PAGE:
Monday, November 22, 2010

Bozo to Cronkite ... the view from my own grassy knoll

I remember being 8 years old and sitting in the elementary school gym eating my lunch and watching "Bozo the Clown" on an old black and white television. 3rd grade. 1963. As far as I knew it was a good time to be alive. I knew little about the recent "Cuban Missile Crises" or the brewing war in a southeastern Asian country named Vietnam. I just knew that Tuna + Twinkies + Bozo = a rollicking good time. And little did I know that this impending seat in history was provided for me by the mere fact that it was a rainy Friday and we couldn't go out for our post-lunch recess. Thus the noisy gym, plenty of bouncing balls, and a handful of Bozo fans.

Then this guy name Cronkite screwed it all up. He invaded our convex vacuum tube and, pulling his glasses from his mustached face, told us that the President of the United States had just been shot in Dallas. I remember thinking, "Dallas. That's in Texas. There's lots of guns in Texas." And then the teachers were ushering us out the door, whispering in hushed tones that we should go to our class rooms, sit at our desks, fold our little not-yet-wrinkled hands, and wait for our teachers.

In a few minutes Mrs. Schilling showed up. She was the best 3rd grade teacher e.v.e.r. She "got" my jokes. She even allowed herself to laugh at them on occasion. Mrs. Schilling began teaching us something. I have no idea what it was. I was thinking of presidents and Texas and guns. And then there was a man standing at our door. His name was Mr. Reeves and he was an individual of epic personality in our little school. Everyone loved and respected Mr. Reeves. He stepped inside of our class room and reverently told us that our President was dead. I was too young to really get a handle on the concept of "dead." Today I am a pastor and I've been one for the last gazillion years. And I've buried a gazillion dead guys. And death doesn't really bother me anymore even when I realize that someday I'm going to be the guy in the box and maybe some 3rd grader will be wondering what it means that his pastor is dead. I truly hope it doesn't bother him too much. I don't expect that it will bother me.

But on that day I was bothered. I went home after school and my mom was crying. My dad came home and he seemed empty. Shell shocked. That didn't happen often to my dad, a grizzly veteran of a fighting "half track" in WWII. Nothing shook my dad. He single handedly destroyed the Nazi machine and even captured one of their nasty flags and brought it home as a little bit of memorabilia. (You ROCK "2nd Armored!") But today he was off his game. He was shaken.

And now it's been 47 years. I've been to Dallas a few times. I've walked around the streets where my president was murdered. I've stood on the exact, precise spot where he sat in the back of his open-air limousine when the assassins bullet took his young life. I've reclined on "the grassy knoll" and contemplated what it all meant, vacillating between images of Bozo the Clown and a flag draped casket. I've climbed to the 6th floor of the old "Texas School Book Depository," to the snipers perch where the rifle spit out death and robbed us of innocence and a sense of invincible glory. I don't know why but I'm drawn to that spot. I'll be back in Dallas to do a wedding on New Years Eve. I imagine I'll conjure up a good excuse to at least drive down that road while I'm there. I know. It makes no sense. But something in my heart knows that my country began to change nearly as quickly as that speeding piece of lead. I don't understand it at all. But you will never convince me that that was not the point at which we crested the hill and began a downward coast.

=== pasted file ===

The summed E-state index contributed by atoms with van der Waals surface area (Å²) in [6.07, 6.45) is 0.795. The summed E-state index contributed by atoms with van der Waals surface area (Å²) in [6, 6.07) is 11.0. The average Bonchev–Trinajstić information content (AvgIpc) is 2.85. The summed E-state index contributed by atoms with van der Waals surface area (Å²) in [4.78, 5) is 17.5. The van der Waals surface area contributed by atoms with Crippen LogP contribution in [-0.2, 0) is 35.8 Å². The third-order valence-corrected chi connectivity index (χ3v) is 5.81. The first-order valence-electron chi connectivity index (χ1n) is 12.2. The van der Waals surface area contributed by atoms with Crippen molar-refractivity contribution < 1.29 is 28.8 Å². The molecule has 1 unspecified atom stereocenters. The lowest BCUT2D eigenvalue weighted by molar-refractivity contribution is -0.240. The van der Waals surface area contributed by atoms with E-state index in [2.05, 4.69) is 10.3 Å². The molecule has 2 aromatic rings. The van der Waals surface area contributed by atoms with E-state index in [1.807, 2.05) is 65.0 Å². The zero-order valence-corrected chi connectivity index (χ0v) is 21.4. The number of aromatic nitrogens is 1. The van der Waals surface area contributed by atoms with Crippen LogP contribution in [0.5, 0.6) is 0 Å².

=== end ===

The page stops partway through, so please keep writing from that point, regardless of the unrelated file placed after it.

I've never written about history before. And now propped up here in my bed late at night I realize that I have witnessed my fair share of it. If I lived in a typical 3rd world country I would probably be dead by this ripe old age. But, by virtue of being a resident of the United States of America, I might well have a decade or two left in me. Who knows what's left to see? I mean how do you follow up 3 huge assassinations, hippies, anti-war riots in downtown Chicago (25 miles from my sandlot baseball diamond,) guys getting hurled into outer space, other guys landing on and walking around on the moon (I was only 14 and we haven't done anything that impressive since,) the creation of Pop Tarts, "shock and awe," and let's not forget crumbling burning collapsing skyscrapers. I could go on but suddenly I don't want to. You see, I'm typing words without ink onto a glass screen and I'm going to hit a button that doesn't really exist that says "Publish Post" in a minute and then people in Trinidad and Beijing, and Poughkeepsie will be able to read this on their own glass screens if the want to.

But you know what I really want? What I think might really make me happy?

A tuna sandwich. A black and white television. Bozo the Clown. The entire show this time. And then I want to go back to class and listen to Mrs. Schilling teach me something. But that is not going to happen. Truth is, there's just not much "shock and awe" left in me.


Doug said...

Never liked tuna.

And it's a continuing 'reflection' generational gap, isn't it?

I think about the big and small historical moments of my youth from Mets win! to shuttle blows up. These appear like some much black-and-white documentary footage to my kids.

Ron said...

There's nothing funny about the Mets winning.

Rebecca said...

Wow Ron. Wow. This is an amazing post. Thank you. Even with all the bizarre-ness of glass screens and complete strangers reading such private thoughts--really it is a blessing. A reminder that we're not alone. That is worth something. A lot really. I don't normally comment but I am reading. Thanks.